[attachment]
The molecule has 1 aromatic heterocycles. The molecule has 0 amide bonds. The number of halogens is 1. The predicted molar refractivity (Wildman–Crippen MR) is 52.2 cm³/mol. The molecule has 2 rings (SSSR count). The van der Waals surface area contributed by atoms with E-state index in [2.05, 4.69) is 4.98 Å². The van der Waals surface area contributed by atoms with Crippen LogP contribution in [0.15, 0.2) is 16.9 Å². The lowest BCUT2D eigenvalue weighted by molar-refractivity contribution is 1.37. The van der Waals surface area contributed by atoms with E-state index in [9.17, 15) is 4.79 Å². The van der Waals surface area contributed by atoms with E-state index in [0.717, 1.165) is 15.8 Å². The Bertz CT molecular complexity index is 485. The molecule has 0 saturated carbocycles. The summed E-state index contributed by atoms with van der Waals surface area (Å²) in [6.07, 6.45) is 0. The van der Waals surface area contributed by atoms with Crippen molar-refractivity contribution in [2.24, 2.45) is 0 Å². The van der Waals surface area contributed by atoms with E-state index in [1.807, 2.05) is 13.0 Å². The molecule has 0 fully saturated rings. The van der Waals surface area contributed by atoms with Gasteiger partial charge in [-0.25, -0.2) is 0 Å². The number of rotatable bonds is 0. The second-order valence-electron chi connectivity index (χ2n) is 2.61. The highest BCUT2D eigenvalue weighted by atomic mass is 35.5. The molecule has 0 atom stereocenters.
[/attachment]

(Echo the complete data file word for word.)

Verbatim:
The molecule has 1 aromatic heterocycles. The molecule has 0 amide bonds. The number of halogens is 1. The predicted molar refractivity (Wildman–Crippen MR) is 52.2 cm³/mol. The molecule has 2 rings (SSSR count). The van der Waals surface area contributed by atoms with E-state index in [2.05, 4.69) is 4.98 Å². The van der Waals surface area contributed by atoms with Crippen LogP contribution in [0.15, 0.2) is 16.9 Å². The lowest BCUT2D eigenvalue weighted by molar-refractivity contribution is 1.37. The van der Waals surface area contributed by atoms with E-state index in [9.17, 15) is 4.79 Å². The van der Waals surface area contributed by atoms with E-state index in [0.717, 1.165) is 15.8 Å². The Bertz CT molecular complexity index is 485. The molecule has 0 saturated carbocycles. The summed E-state index contributed by atoms with van der Waals surface area (Å²) in [6.07, 6.45) is 0. The van der Waals surface area contributed by atoms with Crippen molar-refractivity contribution in [2.24, 2.45) is 0 Å². The van der Waals surface area contributed by atoms with E-state index in [1.807, 2.05) is 13.0 Å². The molecule has 0 fully saturated rings. The van der Waals surface area contributed by atoms with Gasteiger partial charge in [-0.25, -0.2) is 0 Å². The number of rotatable bonds is 0. The second-order valence-electron chi connectivity index (χ2n) is 2.61. The highest BCUT2D eigenvalue weighted by atomic mass is 35.5. The molecule has 0 atom stereocenters.